Monday, November 7, 2011

Movie Review: Drive

I saw Drive a few weeks ago, but am just now sitting down to write about it.  The main reason why is because my podcast, 35 Movie Minutes, is now up and running and we did a podcast discussion about the film.

In general, I was a big fan of the movie. I loved the pace, the quiet nature of things - and the explosion of violence/action that occurs throughout.  Nicholas Weding Refn finally got his shot here and he delivered.  I have loved the Pusher trilogy for quite some time.  It seems as if critics are split on Gosling's performance (with many more liking it than not)... I would call it a tour de force.  Yes, he's doing his best to channel stars from the 70's like Steve McQueen - but so what?  He does it well.  And I've missed performances like that.  Everything now is quick-cutting, in your face acting and action - it is all the same shit over and over.  And I like action movies.

The rest of the cast is great.  Carey Mulligan is once again wonderful (has she ever not been?).  Oscar Isaacs does a fine job as her criminal husband in a jam. Albert Brooks is good as the crime boss... but I think Ron Perelman is better here.  The one person who stood out was Bryan Cranston.  His down on his luck auto shop owner didn't sit well with me.  Maybe because I'm bringing my own Cranston baggage with me.  I know his as the uptight chem teacher/meth cooker - so I couldn't get past the grease and shmoopy demeanor.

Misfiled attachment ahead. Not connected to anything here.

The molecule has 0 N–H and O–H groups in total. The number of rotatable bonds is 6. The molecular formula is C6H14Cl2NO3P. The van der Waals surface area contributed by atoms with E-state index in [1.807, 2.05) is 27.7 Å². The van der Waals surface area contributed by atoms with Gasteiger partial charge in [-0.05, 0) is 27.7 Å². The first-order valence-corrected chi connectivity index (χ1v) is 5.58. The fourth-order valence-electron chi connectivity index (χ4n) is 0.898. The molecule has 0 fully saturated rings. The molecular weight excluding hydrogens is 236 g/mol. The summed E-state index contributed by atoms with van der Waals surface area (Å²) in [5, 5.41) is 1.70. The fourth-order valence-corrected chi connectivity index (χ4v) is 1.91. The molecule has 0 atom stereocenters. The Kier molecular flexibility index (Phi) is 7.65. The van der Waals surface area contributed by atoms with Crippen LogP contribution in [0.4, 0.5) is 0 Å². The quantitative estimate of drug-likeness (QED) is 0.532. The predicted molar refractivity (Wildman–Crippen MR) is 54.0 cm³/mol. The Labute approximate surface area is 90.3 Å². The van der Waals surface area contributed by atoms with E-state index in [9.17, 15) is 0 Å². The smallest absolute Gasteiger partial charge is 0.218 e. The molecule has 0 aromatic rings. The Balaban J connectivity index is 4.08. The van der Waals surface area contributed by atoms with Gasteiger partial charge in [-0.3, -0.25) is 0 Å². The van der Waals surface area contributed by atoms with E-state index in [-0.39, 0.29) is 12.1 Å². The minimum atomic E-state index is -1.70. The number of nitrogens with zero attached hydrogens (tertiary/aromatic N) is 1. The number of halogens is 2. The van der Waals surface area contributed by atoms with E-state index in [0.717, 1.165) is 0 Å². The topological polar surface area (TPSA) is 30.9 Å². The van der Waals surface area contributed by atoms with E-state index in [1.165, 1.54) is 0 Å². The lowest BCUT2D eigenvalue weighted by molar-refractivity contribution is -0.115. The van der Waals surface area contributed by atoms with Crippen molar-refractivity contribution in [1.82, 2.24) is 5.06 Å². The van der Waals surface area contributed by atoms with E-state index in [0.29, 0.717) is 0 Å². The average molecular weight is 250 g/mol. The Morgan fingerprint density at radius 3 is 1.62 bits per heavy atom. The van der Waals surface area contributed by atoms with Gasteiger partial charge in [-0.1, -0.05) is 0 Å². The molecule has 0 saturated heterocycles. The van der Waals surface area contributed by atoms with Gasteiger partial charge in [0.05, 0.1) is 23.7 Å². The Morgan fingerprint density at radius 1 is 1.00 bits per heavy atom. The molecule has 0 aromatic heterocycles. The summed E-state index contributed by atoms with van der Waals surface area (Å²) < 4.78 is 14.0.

It opens with one of the best car chases put to film... and it's very stoic in the filmmaking.  No flipped cars, crazy angles or outrageous stunts.  But I think that's why it is so effective.  From there it continues to keep you interested, mostly carried by Gosling's unnamed 'Driver'.  My one issue with the film would have to be the ending.  I don't want to give it away completely, but I just don't buy it.  I don't buy that Albert Brooks is going to do what he does in broad daylight, in a parking lot.  Especially after Gosling does what he does.  Then, the very final moment of the film - no shot.  No way.  He may not be in it for the money, but this shot just eats at me until now.  I don't need to see him drop it off to Mulligan's character - but wouldn't that be a natural reaction?

Anyone else have trouble with that ending?

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